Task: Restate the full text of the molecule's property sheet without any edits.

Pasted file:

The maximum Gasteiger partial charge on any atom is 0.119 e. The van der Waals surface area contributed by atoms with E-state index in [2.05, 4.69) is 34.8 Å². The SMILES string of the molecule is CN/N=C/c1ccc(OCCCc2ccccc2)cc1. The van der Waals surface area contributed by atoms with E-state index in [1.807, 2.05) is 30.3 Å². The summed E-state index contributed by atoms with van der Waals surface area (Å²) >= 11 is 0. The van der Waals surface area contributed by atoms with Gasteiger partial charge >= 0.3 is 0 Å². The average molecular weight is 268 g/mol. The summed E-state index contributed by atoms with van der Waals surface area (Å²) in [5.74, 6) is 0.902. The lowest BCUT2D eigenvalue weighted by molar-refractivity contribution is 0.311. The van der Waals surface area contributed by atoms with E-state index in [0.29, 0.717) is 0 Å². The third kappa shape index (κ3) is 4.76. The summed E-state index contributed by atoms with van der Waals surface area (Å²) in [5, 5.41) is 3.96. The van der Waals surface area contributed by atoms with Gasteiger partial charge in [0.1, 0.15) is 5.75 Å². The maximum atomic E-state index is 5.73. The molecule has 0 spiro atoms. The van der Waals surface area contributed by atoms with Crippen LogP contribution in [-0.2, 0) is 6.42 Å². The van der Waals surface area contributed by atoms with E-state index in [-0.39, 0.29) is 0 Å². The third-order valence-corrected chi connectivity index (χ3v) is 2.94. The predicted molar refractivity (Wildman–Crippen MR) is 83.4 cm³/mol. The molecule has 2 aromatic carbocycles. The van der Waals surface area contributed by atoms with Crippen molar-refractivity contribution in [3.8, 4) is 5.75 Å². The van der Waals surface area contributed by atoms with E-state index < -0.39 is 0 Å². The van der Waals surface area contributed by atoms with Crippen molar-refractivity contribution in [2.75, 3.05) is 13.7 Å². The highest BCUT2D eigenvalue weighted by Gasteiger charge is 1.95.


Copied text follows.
The maximum Gasteiger partial charge on any atom is 0.119 e. The van der Waals surface area contributed by atoms with E-state index in [2.05, 4.69) is 34.8 Å². The SMILES string of the molecule is CN/N=C/c1ccc(OCCCc2ccccc2)cc1. The van der Waals surface area contributed by atoms with E-state index in [1.807, 2.05) is 30.3 Å². The summed E-state index contributed by atoms with van der Waals surface area (Å²) >= 11 is 0. The van der Waals surface area contributed by atoms with Gasteiger partial charge >= 0.3 is 0 Å². The average molecular weight is 268 g/mol. The summed E-state index contributed by atoms with van der Waals surface area (Å²) in [5.74, 6) is 0.902. The lowest BCUT2D eigenvalue weighted by molar-refractivity contribution is 0.311. The van der Waals surface area contributed by atoms with E-state index in [0.29, 0.717) is 0 Å². The third kappa shape index (κ3) is 4.76. The summed E-state index contributed by atoms with van der Waals surface area (Å²) in [5, 5.41) is 3.96. The van der Waals surface area contributed by atoms with Gasteiger partial charge in [0.1, 0.15) is 5.75 Å². The maximum atomic E-state index is 5.73. The molecule has 0 spiro atoms. The van der Waals surface area contributed by atoms with Crippen LogP contribution in [-0.2, 0) is 6.42 Å². The van der Waals surface area contributed by atoms with E-state index in [-0.39, 0.29) is 0 Å². The third-order valence-corrected chi connectivity index (χ3v) is 2.94. The predicted molar refractivity (Wildman–Crippen MR) is 83.4 cm³/mol. The molecule has 2 aromatic carbocycles. The van der Waals surface area contributed by atoms with Crippen molar-refractivity contribution in [3.8, 4) is 5.75 Å². The van der Waals surface area contributed by atoms with E-state index < -0.39 is 0 Å². The van der Waals surface area contributed by atoms with Crippen molar-refractivity contribution in [2.75, 3.05) is 13.7 Å². The highest BCUT2D eigenvalue weighted by Gasteiger charge is 1.95.